On behalf of Weisman, Kennedy & Berris Co., L.P.A. posted in Truck Accidents on Tuesday, December 3, 2013.
Ohio is unquestionably one of the nation’s busiest states in terms of commercial goods being transported both within the state and to other points across the country.
Large commercial trucks are constantly moving material in all directions on crisscrossing interstates and freeways, with that heightened level of frenetic and non-stop transport entailing continuous safety risks.
Consider this: Statistics from federal safety agencies estimate that about 1,115 fatal truck accidents involving large carriers occur nationally each year on roads where the speed limit is 55 miles per hour or higher. Such roads are mainstays in Ohio.
Coupled with that troubling statistic is this related information, provided by the National Highway Traffic Safety Administration: Excess speed was a factor in more than 280 fatal crashes that occurred in 2011 involving large commercial trucks.
There is currently an ongoing debate in the trucking industry as to how to best address and make inroads on the speed-as-a-factor problem in the commercial trucking industry. Both the NHTSA and the Federal Motor Carrier Safety Administration favor placing speed limiting devices on large trucks, which regulators say will have a notable safety-enhancing effect on national roadways. That view is supported by the national advocacy group American Trucking Associations.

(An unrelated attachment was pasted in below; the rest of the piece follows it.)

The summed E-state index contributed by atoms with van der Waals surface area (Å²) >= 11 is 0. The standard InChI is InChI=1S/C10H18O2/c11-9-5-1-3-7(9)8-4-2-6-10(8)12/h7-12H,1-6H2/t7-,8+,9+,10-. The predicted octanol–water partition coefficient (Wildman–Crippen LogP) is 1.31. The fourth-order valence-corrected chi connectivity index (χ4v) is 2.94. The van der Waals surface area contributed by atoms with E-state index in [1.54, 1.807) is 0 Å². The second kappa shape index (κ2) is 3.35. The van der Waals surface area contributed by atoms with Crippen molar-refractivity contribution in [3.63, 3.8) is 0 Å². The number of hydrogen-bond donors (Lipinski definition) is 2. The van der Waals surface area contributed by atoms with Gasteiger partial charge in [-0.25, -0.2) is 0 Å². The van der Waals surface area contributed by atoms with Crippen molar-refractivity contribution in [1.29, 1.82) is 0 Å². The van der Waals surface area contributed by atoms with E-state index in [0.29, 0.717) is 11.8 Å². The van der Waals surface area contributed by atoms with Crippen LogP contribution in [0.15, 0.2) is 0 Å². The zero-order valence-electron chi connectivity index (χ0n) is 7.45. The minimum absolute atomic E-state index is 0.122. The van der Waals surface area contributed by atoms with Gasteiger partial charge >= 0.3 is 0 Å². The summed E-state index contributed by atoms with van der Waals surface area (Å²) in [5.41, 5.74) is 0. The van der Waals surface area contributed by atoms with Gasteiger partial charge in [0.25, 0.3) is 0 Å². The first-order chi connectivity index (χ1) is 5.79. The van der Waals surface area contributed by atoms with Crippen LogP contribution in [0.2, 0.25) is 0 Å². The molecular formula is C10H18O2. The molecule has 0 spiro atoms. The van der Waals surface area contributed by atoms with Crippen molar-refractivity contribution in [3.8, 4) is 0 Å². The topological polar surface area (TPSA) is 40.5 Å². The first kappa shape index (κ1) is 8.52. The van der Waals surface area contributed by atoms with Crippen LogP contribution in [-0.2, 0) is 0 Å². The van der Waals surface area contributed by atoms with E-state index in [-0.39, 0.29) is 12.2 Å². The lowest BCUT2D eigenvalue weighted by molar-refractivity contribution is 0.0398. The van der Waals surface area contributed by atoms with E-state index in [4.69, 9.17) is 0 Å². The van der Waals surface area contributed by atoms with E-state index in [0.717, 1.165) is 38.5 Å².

Not all truckers agree. Another lobbying group for commercial truckers — the Owner Operator Independent Drivers Association, which advocates primarily for smaller trucking enterprises — says that that emphasis on speed limiters is not well-considered, with an OOIDA official charging that it ignores “real-world impacts to safety.”
A chief complaint voiced by the OOIDA is that most fatal accidents involving large trucks do not occur on interstates and other major roadways, where vehicles move at relatively uniform speeds. Rather, they occur on roads where various types of vehicles are moving at differentiated speeds, which are often below the stated speeds for interstates and freeways.
As a result, emphasizing speed limiters does not address the fatal-crash problem in a truly meaningful way. What the OOIDA stresses, instead, is beefed-up training for entry-level truckers that is broad-based and that emphasizes knowledge about their vehicles and roadway safety.
Source: Land Line Magazine, “Feds pursuing speed limiters for heavy trucks lack real-world data,” David Tanner, Nov. 1, 2013